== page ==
For two summers in a row, I found myself in County Wexford, Ireland conducting research on immigrants who migrated from Wexford to Savannah during the famine years. When I wasn’t busy pouring over shipping records and old letters in archives, I had time to explore the area and witness its rich history firsthand. My first stop was the Hook Lighthouse and Peninsula, one of the last glimpses of Ireland many Wexford migrants might have seen before heading to America. After a picnic overlooking the Celtic Sea, I braved the long climb to the top of the lighthouse. The effort was well worth it, even if my legs disagreed—from the top of the lighthouse, I was able to see the beautiful green cliffs that characterize Ireland’s coast, sparkling blue water, and two of my friends hiking down inside of the coast’s rocky crevices even though our professors had specifically told us not to.
But it’s hard to suppress your sense of adventure while in Wexford, especially when there are so many natural wonders to explore. One of my favorite places I visited, somewhere whose grounds I could easily wander for hours, was the Johnstown Castle gardens. Nestled behind a 19th century castle, an architectural spectacle in its own right, are endless garden paths straight out of a fairy tale. While no king or queen inhabit the castle, its grounds are home to equally regal creatures—peacocks. My classmates and I admittedly spent a good portion of our time at the castle marveling at the peacocks and even took photos with them.
In addition to its beauty, Wexford is also overflowing with history. It was the site of the 1798 Rebellion, a war I learned all about at the National 1798 Rebellion Centre in Enniscorthy. I’ve visited this museum twice, and I’d easily go back a third time, for its unique set-up provides an entertaining learning experience. It mixes traditional exhibits with a state-of-the-art 4D film that recreates scenes from the rebellion, putting visitors in the middle of the battle on Vinegar Hill.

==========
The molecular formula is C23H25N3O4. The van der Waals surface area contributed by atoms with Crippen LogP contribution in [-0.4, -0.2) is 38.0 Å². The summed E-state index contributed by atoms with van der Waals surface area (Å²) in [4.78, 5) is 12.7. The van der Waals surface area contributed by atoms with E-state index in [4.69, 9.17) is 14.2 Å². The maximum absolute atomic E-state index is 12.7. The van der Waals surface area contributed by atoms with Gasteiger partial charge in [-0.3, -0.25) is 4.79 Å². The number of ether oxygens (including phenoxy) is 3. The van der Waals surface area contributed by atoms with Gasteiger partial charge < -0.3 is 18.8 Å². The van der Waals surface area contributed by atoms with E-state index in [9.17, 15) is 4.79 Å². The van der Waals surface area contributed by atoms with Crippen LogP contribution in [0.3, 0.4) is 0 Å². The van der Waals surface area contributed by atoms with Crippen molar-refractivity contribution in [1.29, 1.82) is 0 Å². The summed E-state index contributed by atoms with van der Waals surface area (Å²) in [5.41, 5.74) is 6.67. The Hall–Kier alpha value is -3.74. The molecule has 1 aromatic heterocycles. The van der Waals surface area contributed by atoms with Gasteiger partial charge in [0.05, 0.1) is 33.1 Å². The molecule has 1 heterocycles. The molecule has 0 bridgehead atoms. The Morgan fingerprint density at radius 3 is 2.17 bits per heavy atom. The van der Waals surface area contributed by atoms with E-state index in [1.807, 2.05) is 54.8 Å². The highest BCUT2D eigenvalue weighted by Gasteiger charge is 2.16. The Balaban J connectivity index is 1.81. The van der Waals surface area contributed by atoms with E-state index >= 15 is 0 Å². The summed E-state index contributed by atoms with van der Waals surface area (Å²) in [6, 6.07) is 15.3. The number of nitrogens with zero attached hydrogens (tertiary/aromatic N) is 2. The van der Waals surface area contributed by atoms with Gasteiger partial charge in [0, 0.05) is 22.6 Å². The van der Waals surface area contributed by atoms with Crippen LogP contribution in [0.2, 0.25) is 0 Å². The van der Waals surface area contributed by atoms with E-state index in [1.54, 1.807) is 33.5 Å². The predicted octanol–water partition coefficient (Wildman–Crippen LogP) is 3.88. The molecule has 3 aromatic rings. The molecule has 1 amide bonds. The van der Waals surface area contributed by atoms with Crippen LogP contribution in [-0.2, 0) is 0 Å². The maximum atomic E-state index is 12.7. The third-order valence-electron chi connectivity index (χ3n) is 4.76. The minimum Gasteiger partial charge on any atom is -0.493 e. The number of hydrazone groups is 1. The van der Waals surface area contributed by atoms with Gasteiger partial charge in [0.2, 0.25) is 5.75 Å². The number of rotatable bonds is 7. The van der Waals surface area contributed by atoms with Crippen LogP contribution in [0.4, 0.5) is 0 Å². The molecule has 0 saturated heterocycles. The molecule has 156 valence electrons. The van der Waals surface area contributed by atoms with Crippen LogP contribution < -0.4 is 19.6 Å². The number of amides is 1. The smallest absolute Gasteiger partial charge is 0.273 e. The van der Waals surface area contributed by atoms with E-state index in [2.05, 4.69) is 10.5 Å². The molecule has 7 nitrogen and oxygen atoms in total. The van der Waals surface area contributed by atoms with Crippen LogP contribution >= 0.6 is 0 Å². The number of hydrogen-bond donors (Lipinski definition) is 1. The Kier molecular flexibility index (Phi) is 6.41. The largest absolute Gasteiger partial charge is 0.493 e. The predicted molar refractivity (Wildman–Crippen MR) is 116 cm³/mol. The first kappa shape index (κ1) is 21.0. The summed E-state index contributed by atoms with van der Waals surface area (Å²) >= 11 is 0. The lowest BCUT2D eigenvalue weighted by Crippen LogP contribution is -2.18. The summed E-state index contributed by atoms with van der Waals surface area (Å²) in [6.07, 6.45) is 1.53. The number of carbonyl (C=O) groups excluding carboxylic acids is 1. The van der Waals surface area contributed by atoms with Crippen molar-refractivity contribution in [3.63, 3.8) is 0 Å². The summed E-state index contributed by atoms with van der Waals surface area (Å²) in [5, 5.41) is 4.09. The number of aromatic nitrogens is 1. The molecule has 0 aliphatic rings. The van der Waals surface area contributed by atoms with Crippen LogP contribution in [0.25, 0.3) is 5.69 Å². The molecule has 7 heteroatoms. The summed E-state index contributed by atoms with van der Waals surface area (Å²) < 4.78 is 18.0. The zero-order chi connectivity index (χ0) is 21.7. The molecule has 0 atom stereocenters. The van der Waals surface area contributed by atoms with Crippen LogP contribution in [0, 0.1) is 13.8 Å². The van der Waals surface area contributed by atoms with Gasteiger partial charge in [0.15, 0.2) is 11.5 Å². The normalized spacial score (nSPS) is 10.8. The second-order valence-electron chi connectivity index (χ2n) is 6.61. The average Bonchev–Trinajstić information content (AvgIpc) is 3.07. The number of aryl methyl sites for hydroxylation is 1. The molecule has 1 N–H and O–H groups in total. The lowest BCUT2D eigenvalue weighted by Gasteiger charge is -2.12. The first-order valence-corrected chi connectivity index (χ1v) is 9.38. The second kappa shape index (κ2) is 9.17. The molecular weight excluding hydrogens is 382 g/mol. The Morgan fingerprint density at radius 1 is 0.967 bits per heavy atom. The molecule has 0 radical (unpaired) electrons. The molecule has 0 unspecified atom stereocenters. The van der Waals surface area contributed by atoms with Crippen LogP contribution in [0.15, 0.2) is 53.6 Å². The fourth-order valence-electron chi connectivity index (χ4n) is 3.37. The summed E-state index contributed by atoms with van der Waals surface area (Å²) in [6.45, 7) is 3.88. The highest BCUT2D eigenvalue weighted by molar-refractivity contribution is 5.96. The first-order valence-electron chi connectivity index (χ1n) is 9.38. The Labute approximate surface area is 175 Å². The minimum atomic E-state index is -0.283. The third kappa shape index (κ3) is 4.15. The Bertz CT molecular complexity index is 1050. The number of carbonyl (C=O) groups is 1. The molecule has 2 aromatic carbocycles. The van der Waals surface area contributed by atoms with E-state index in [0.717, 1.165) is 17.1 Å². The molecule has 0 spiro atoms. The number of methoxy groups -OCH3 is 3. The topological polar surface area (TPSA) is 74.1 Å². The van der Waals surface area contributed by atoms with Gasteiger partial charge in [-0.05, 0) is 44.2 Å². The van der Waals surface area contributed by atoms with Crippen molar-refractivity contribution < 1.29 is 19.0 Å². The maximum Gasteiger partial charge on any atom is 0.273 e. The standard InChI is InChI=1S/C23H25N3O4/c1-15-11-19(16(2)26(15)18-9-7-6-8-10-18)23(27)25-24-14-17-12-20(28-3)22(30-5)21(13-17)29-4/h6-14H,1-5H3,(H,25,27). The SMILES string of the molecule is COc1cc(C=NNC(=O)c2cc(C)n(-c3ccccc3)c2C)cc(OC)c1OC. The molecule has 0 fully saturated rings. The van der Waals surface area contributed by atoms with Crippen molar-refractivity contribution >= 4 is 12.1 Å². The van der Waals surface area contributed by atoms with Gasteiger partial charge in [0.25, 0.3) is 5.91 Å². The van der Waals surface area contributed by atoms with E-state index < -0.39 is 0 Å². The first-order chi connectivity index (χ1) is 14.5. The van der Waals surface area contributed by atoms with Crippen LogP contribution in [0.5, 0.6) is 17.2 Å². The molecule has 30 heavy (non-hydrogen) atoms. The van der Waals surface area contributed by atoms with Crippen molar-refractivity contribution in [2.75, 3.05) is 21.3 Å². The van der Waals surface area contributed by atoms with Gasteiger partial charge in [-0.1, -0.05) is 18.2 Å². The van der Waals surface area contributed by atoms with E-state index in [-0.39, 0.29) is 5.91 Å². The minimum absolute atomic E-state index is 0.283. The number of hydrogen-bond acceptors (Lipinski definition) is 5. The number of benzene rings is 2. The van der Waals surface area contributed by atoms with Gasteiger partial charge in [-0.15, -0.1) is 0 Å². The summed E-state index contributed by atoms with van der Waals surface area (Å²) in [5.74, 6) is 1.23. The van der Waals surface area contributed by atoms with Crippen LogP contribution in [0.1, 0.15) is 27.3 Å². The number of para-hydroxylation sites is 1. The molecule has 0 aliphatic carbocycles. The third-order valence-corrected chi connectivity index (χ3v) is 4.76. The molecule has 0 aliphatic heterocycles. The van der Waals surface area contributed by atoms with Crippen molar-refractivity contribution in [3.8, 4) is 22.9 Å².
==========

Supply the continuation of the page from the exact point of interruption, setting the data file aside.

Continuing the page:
The 1798 Rebellion Battlefield of Vinegar Hill overlooking Enniscorthy town in county Wexford.
Learning, of course, was the primary goal of my trips to County Wexford, and neither of them were complete without stops at the Dunbrody Famine Ship Experience. Because our research focused on immigration, visiting the Dunbrody was particularly useful, as it allowed us to step onboard the kind of ship that would have likely transported Wexfordians to Savannah so long ago. The replica famine ship feels like the real thing: its cramped interior is filled with small bunk beds, tables bearing little nourishment, and a few fake rats that gave my classmates and me a good scare. Reenactors shared personal tales of hardship and survival on the Dunbrody, whisking us right back to the 1850s.
The Emigrant Flame at the Dunbrody Famine Ship, New Ross, Wexford.
The Dunbrody Famine Ship Experience played a huge role in both my trips to Ireland. Not only did we explore the ship, but we also presented our research there. Our colleagues there were always extremely welcoming and receptive of us, which highlights one of my favorite things about Wexford: while I enjoyed both its charm and unique history, I love its people most of all. From the guides at the Rebellion Centre to the groundskeepers at Johnstown Castle, everyone I encountered in Wexford was kind and hospitable, the kind of people who treat strangers like family. Visiting Wexford for the first time felt like an adventure, but going back the second time felt like returning home.
For all you need to know about planning a holiday in Wexford see www.visitwexford.ie
Johnstown Castle, Gardens and Irish Agriculture Museum, Wexford.